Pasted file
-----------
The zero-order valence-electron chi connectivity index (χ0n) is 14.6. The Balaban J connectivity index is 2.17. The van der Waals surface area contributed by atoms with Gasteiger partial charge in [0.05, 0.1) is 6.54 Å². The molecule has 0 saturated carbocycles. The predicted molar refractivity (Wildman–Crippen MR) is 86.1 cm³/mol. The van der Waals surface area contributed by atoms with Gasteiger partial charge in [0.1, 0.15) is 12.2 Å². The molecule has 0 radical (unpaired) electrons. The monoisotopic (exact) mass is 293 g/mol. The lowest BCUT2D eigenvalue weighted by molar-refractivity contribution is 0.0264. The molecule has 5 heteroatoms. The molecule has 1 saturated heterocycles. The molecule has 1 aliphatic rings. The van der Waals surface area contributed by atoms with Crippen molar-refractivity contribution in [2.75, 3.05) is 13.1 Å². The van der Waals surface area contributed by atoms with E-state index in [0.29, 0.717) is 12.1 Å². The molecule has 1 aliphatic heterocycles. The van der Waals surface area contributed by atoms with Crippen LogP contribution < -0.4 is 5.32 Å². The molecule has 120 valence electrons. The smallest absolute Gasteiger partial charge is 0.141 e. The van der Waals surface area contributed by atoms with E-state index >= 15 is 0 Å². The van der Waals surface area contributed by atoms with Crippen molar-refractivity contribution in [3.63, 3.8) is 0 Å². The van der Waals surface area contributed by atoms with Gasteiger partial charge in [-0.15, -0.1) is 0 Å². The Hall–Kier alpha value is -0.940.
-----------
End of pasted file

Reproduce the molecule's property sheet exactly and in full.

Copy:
The zero-order valence-electron chi connectivity index (χ0n) is 14.6. The Balaban J connectivity index is 2.17. The van der Waals surface area contributed by atoms with Gasteiger partial charge in [0.05, 0.1) is 6.54 Å². The molecule has 0 saturated carbocycles. The predicted molar refractivity (Wildman–Crippen MR) is 86.1 cm³/mol. The van der Waals surface area contributed by atoms with Gasteiger partial charge in [0.1, 0.15) is 12.2 Å². The molecule has 0 radical (unpaired) electrons. The monoisotopic (exact) mass is 293 g/mol. The lowest BCUT2D eigenvalue weighted by molar-refractivity contribution is 0.0264. The molecule has 5 heteroatoms. The molecule has 1 saturated heterocycles. The molecule has 1 aliphatic rings. The van der Waals surface area contributed by atoms with Crippen molar-refractivity contribution in [2.75, 3.05) is 13.1 Å². The van der Waals surface area contributed by atoms with E-state index in [0.29, 0.717) is 12.1 Å². The molecule has 1 aliphatic heterocycles. The van der Waals surface area contributed by atoms with Crippen LogP contribution < -0.4 is 5.32 Å². The molecule has 120 valence electrons. The smallest absolute Gasteiger partial charge is 0.141 e. The van der Waals surface area contributed by atoms with E-state index >= 15 is 0 Å². The van der Waals surface area contributed by atoms with Crippen molar-refractivity contribution in [3.63, 3.8) is 0 Å². The van der Waals surface area contributed by atoms with Gasteiger partial charge in [-0.15, -0.1) is 0 Å². The Hall–Kier alpha value is -0.940.